What The Font

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What The Font

Postby moongirl » Fri Jul 25, 2008 4:55 am

For some reason I started thinking about "Wingdings".

Lucida Icons, Arrows & Stars - were designed by Kris Holmes & Charles Bigelow in 1990 & 1991.
Reorganized and renamed in 1992, they became Microsoft Wingdings.

This led me to the "What The Font" site, which you too may enjoy browsing.

What The Font?

Ever wanted to find a font just like the one used by certain publications, corporations, or ad campaigns? Well now you can, using our WhatTheFont font recognition system. Upload a scanned image of the font and instantly find the closest matches in our database. If WhatTheFont can’t figure it out, you can submit your image to the WhatTheFont Forum where cloak-draped font enthusiasts around the world will help you out!

Tip: WhatTheFont supports most common image formats, for example GIF, JPEG, TIFF, BMP. The maximum image size is around 360 x 275 pixels. The ideal letter height for the best search result is about 100 pixels. Try to get the text horizontal and make sure letters are not touching. WhatTheFont will only recognize uppercase and lowercase letters. For more tips and information, please see WhatTheFont Usage Notes. If your image doesn’t work with WTF, don’t worry! You can still submit it to the WhatTheFont Forum.

“What font is great; just follow the instructions on how to supply your image and voilà there's your font! Brilliant. ”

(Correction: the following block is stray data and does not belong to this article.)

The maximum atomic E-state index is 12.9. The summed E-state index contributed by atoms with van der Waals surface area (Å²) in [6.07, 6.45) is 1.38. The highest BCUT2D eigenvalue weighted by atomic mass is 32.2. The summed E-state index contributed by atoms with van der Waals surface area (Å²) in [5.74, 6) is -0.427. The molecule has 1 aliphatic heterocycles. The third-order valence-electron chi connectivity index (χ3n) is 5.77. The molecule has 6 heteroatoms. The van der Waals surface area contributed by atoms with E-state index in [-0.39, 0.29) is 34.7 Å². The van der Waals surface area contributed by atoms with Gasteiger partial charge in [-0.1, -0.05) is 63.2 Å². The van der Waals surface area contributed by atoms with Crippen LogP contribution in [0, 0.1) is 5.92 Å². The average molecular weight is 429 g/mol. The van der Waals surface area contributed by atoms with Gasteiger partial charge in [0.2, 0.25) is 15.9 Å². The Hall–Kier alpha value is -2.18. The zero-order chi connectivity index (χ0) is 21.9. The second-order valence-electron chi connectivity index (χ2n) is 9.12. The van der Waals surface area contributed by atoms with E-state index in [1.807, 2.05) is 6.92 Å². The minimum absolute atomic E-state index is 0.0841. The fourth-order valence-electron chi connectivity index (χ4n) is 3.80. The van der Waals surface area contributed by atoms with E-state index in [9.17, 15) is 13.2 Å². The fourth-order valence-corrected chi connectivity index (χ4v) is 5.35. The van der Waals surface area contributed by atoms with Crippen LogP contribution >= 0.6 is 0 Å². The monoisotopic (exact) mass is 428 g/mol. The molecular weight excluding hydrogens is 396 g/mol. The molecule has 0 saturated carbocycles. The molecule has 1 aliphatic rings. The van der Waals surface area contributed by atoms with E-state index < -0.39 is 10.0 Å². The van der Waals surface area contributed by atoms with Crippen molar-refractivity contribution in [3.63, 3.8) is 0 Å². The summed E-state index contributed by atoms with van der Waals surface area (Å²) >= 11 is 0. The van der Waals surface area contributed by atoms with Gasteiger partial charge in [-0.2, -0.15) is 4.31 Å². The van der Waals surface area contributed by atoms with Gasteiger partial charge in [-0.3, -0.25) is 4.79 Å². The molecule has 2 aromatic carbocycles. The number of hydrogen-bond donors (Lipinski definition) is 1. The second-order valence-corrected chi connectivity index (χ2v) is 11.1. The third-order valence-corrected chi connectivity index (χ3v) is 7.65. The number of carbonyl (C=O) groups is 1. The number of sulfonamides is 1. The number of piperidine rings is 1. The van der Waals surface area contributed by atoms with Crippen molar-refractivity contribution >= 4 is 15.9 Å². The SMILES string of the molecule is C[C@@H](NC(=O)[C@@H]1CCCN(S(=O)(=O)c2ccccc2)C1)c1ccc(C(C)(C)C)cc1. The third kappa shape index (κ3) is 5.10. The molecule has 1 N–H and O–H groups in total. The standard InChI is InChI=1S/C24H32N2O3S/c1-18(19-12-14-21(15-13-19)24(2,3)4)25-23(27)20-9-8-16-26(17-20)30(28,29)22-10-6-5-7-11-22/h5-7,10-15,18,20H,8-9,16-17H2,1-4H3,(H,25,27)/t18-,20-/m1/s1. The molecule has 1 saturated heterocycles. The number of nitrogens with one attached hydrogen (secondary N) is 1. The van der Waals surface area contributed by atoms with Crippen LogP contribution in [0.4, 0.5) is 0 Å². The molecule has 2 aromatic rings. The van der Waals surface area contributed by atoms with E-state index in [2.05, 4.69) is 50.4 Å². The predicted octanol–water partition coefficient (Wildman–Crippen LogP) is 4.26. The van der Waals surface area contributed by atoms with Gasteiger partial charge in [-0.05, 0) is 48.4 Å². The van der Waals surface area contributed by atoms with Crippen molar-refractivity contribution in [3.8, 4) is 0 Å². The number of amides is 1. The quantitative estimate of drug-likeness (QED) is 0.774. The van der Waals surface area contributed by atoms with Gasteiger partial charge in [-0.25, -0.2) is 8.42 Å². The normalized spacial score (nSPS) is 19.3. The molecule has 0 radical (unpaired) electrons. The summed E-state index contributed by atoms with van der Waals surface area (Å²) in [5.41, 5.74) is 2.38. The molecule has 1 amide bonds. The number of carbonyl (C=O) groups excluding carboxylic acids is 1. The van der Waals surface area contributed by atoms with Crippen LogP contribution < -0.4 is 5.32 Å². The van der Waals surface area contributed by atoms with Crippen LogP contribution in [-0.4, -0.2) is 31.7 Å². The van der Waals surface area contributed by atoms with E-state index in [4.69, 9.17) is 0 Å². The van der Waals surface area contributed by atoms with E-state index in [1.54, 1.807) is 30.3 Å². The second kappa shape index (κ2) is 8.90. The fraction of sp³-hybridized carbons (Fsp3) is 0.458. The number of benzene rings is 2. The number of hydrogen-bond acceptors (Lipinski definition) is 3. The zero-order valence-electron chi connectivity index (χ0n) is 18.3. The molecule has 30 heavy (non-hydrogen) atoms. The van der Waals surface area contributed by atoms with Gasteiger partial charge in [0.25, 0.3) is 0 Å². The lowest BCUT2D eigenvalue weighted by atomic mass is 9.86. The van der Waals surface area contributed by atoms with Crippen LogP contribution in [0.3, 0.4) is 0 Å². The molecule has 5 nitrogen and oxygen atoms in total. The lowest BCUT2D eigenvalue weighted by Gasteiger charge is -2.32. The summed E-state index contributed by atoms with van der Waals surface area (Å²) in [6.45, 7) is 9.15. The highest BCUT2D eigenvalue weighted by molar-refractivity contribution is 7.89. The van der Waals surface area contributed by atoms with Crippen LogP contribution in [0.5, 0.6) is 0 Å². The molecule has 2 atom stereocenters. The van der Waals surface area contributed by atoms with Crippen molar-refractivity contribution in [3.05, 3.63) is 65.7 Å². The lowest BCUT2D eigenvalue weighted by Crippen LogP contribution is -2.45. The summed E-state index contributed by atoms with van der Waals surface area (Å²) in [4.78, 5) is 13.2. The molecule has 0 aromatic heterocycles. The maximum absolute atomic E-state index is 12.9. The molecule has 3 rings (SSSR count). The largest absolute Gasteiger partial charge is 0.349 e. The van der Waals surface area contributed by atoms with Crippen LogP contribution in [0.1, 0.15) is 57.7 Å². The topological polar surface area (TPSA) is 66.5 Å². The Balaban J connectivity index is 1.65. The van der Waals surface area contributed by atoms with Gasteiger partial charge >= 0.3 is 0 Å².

http://www.myfonts.com/



The Apple Fonts Group is responsible for how their operating systems handle fonts.

Their most important work has been the TrueType system, built into the OS since System 7.0 in 1991, and soon licensed to Microsoft for inclusion in Windows.

Over the next few years the advanced layout system GX (with advanced typographic layout, character substitution and font morphing capabilities) was developed, launching in 1994. Linotype and Bitstream both announced GX fonts. Unfortunately the technology was greeted with little enthusiasm from their customers, probably due to its large memory requirements for the time (not to mention the typographic naiveté of the desktop generation).

Apple Fonts Group commissions fonts to exploit its new technologies: TrueType versions of Helvetica and Times Roman with excellent low-resolution characteristics accompanied TrueType’s launch; Skia showed off GX’s font morphing, and Hoefler Text made use of its automatic character substitution.

GX technology is no longer supported by Apple but the font portions have been re-used within Apple’s new Unicode rendering technology ATSUI (Apple Type Services for Unicode Imaging), which has been present in the System since OS version 8.5 (Aug 1998). The original GX font tables - added data in TrueType files - are renamed AAT (Apple Advanced Typography) tables and are used by ATSUI to control rendering and line layout of Unicode text in ATSUI-savvy applications.

In one version, the recent Linotype font Zapfino makes use of ATSUI character substitution to render the calligraphic handwriting of Hermann Zapf, to the master’s evident satisfaction.

The Apple Font Group website offers free TrueType tool software to help font developers adapt their fonts for Unicode support.

Apple also produces and distributes system fonts for Japanese, Chinese, Korean, Arabic, Hebrew, Cyrillic, Indic and Greek scripts, as well as variation encodings of the Roman fonts for Icelandic, Romanian, Turkish, Croatian and the Central European (Slavic) languages.
http://www.myfonts.com/foundry/apple/
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